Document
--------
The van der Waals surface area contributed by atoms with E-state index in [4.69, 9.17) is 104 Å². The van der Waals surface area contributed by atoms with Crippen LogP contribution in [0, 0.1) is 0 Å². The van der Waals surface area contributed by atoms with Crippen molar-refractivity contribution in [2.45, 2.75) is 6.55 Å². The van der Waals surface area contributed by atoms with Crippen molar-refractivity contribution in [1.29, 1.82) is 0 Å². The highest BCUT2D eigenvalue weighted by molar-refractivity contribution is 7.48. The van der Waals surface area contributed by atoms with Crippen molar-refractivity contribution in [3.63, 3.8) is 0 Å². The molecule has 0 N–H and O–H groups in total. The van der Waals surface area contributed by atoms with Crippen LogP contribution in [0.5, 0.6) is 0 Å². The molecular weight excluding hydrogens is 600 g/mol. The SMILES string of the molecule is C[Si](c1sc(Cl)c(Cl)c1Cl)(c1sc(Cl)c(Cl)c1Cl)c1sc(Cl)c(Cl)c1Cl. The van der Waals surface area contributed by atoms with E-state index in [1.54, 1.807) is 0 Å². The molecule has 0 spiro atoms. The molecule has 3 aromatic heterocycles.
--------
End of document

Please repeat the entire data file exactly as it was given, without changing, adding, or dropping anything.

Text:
The van der Waals surface area contributed by atoms with E-state index in [4.69, 9.17) is 104 Å². The van der Waals surface area contributed by atoms with Crippen LogP contribution in [0, 0.1) is 0 Å². The van der Waals surface area contributed by atoms with Crippen molar-refractivity contribution in [2.45, 2.75) is 6.55 Å². The van der Waals surface area contributed by atoms with Crippen molar-refractivity contribution in [1.29, 1.82) is 0 Å². The highest BCUT2D eigenvalue weighted by molar-refractivity contribution is 7.48. The van der Waals surface area contributed by atoms with Crippen molar-refractivity contribution in [3.63, 3.8) is 0 Å². The molecule has 0 N–H and O–H groups in total. The van der Waals surface area contributed by atoms with Crippen LogP contribution in [0.5, 0.6) is 0 Å². The molecular weight excluding hydrogens is 600 g/mol. The SMILES string of the molecule is C[Si](c1sc(Cl)c(Cl)c1Cl)(c1sc(Cl)c(Cl)c1Cl)c1sc(Cl)c(Cl)c1Cl. The van der Waals surface area contributed by atoms with E-state index in [1.54, 1.807) is 0 Å². The molecule has 0 spiro atoms. The molecule has 3 aromatic heterocycles.